I love your law. Seven times a day I praise you for your righteous laws. Great peace have those who love your law, and nothing can make them stumble. I wait for your salvation, Lord, and I follow your commands. I obey your statutes, for I love them greatly. I obey your precepts and your statutes, for all my ways are known to you.
Loving God’s Word would cause us to spend more time in it. And spending more time in the Bible includes numerous benefits that aren’t so different from the benefits we acquire from other reading.
Our mind gets stronger, growing more sophisticated connections as we read. Not only does this aid our critical thinking, but as we see God’s plan revealed and worked out, we trust Him more with the details of life. We don’t worry so much over what’s going on around us.
But that’s not all.
We gain greater empathy as we read the stories of Noah and Abraham, Moses and Esther, Peter and Paul. We see their struggles and battles, realizing we’re not alone in our uncertainty and doubts. And that we probably don’t know the whole story but can trust the One who does.
As we gain brain strength and empathy, we grow in faith and trust, which lowers stress levels, heart rates, and blood pressure. Taking the advice of Scripture to take care of our bodies, to pray instead of worry, and to share our burdens with others increases our quality of life, which frequently includes quantity of years.
I am profitably engaged in reading the Bible. Take all of this Book that you can by reason and the balance by faith, and you will live and die a better man. It is the best Book which God has given to man. ~Abraham Lincoln, lawyer and American President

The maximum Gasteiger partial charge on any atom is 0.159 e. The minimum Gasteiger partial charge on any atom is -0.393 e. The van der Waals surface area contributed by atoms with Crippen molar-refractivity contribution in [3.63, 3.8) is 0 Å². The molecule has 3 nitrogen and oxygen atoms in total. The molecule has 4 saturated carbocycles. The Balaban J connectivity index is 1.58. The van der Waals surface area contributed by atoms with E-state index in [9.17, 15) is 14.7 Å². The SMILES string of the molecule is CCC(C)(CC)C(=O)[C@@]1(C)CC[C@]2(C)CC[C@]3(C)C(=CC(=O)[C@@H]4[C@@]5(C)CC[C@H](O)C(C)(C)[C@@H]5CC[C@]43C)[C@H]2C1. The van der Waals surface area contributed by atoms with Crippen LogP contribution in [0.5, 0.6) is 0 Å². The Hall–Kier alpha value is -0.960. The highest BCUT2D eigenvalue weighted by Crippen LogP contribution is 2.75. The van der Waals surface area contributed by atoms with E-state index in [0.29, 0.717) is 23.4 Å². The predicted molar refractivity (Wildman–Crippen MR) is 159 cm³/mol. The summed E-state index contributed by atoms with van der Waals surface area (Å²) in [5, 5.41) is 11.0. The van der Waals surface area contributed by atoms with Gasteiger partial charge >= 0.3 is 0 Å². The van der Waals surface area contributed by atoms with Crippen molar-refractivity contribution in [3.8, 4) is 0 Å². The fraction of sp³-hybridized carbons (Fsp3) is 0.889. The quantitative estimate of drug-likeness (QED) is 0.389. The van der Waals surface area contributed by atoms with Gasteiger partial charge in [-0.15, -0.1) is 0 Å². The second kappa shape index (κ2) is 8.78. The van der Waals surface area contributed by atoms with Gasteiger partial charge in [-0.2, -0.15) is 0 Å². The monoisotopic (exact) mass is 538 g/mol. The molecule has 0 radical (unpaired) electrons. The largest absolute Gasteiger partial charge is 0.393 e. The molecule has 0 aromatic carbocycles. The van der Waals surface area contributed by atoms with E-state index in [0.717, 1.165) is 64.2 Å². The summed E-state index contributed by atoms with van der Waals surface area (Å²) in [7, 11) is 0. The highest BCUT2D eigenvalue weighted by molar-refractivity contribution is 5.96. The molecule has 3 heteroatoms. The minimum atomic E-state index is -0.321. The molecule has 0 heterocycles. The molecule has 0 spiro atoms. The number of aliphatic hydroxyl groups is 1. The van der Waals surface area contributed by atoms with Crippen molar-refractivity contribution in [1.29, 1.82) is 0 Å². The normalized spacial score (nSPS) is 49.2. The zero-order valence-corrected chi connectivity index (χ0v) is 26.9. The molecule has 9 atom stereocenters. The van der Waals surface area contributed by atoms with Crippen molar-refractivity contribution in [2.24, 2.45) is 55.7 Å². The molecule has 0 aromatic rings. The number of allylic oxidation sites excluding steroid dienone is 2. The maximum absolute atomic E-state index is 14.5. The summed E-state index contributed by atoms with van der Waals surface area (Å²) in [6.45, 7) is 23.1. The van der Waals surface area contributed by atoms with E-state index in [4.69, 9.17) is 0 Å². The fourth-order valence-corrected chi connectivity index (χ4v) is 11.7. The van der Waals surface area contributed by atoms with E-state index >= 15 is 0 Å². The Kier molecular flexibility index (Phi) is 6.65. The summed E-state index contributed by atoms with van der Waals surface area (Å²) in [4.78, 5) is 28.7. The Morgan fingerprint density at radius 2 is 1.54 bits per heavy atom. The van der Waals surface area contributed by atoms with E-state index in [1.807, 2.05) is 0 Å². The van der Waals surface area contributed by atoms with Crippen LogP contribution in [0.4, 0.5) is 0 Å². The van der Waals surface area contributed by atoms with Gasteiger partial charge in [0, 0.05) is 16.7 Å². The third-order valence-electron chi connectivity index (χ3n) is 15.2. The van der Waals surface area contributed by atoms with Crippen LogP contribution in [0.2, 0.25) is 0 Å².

Lots of ugly thoughts made their way onto social media and in the news in 2020. Thousands of offended people. The good news is that you can choose to not participate. No, you don’t have to leave social media like so many threaten. Instead, make sure you are getting a healthy diet of God’s Word.
Want to improve your health? The science is clear: read. Want a more positive outlook? Read happy things, or at least things with an uplifting outlook. Want more peace and less worry? Read the Bible.
Trust me. For those who pay attention, your reading is showing.
Swanson, James. Dictionary of Biblical Languages with Semantic Domains: Hebrew (Old Testament) 1997: n. pag. Print.
What do you do when you feel like your life is a tragedy, one bad thing after another. Are you doomed to live in misery? No, not if you don’t want to. The journey takes work, but living a positive life is possible even when you are surrounded by less than happy circumstances.
Does God have a purpose for the turmoil or tragedy you are experiencing? Does a good God allow loss and send pain? How can that lurking feeling of dread for tomorrow be part of abundant life with Christ?
Grief hits us unexpectedly. A job loss, a failed relationship, a health crisis, an unexpected move, a rebellious teen, and other difficult circumstances force themselves upon us, demanding our attention. Fear, insecurity, and loneliness intimidate us into quiet submission and attempt to dictate our choices.
But what if we could shove them out our front door?
With loving concern and unyielding devotion for those facing a loss they never imagined, Carrie opens up her heart to reveal the biblical truths she’s learned through the heart-wrenching turbulence in her own life. She answers questions many Christians struggle with but dare not admit:
- Is God really good?
- Does the presence of pain and loss cancel out the abundant life promised to us?
- How can we follow God when life seems to only bring heartache?
- Is He even trustworthy?
If these are your questions, take heart! Within these pages, Carrie shares some of her very unchristian-like doubts and how she developed an intense faith and abiding trust even while Living in the Shadow of Death.
And don’t forget the companion journal so you can write down your thoughts as you read!